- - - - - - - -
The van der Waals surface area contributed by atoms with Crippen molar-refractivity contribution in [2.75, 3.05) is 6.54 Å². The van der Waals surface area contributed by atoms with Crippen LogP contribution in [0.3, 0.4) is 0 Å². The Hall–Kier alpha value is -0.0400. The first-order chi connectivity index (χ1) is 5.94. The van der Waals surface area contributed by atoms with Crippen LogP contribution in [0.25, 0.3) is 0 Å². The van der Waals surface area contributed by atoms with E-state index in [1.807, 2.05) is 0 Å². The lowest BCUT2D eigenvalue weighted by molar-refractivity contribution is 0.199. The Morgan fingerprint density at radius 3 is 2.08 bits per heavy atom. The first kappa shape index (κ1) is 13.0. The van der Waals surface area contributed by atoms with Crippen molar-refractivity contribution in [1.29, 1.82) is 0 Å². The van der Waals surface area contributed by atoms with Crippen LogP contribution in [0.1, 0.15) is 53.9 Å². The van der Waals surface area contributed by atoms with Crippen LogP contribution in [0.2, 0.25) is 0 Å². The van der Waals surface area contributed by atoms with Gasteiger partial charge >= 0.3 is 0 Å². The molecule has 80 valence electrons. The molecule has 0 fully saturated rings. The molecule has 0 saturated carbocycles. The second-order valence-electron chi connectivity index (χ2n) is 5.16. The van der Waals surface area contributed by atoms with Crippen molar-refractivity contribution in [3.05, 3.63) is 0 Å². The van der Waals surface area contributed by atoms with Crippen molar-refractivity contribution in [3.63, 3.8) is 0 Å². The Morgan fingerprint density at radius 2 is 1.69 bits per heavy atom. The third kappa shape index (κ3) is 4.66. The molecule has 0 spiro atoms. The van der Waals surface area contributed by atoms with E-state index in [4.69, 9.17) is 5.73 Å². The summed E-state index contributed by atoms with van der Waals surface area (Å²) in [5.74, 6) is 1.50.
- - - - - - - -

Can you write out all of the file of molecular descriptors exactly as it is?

The van der Waals surface area contributed by atoms with Crippen molar-refractivity contribution in [2.75, 3.05) is 6.54 Å². The van der Waals surface area contributed by atoms with Crippen LogP contribution in [0.3, 0.4) is 0 Å². The Hall–Kier alpha value is -0.0400. The first-order chi connectivity index (χ1) is 5.94. The van der Waals surface area contributed by atoms with Crippen LogP contribution in [0.25, 0.3) is 0 Å². The van der Waals surface area contributed by atoms with E-state index in [1.807, 2.05) is 0 Å². The lowest BCUT2D eigenvalue weighted by molar-refractivity contribution is 0.199. The Morgan fingerprint density at radius 3 is 2.08 bits per heavy atom. The first kappa shape index (κ1) is 13.0. The van der Waals surface area contributed by atoms with Crippen molar-refractivity contribution in [1.29, 1.82) is 0 Å². The van der Waals surface area contributed by atoms with Crippen LogP contribution in [0.1, 0.15) is 53.9 Å². The van der Waals surface area contributed by atoms with Crippen LogP contribution in [0.2, 0.25) is 0 Å². The van der Waals surface area contributed by atoms with Gasteiger partial charge >= 0.3 is 0 Å². The molecule has 80 valence electrons. The molecule has 0 fully saturated rings. The molecule has 0 saturated carbocycles. The second-order valence-electron chi connectivity index (χ2n) is 5.16. The van der Waals surface area contributed by atoms with Crippen molar-refractivity contribution in [3.05, 3.63) is 0 Å². The van der Waals surface area contributed by atoms with Crippen molar-refractivity contribution in [3.63, 3.8) is 0 Å². The Morgan fingerprint density at radius 2 is 1.69 bits per heavy atom. The third kappa shape index (κ3) is 4.66. The molecule has 0 spiro atoms. The van der Waals surface area contributed by atoms with E-state index in [4.69, 9.17) is 5.73 Å². The summed E-state index contributed by atoms with van der Waals surface area (Å²) in [5.74, 6) is 1.50.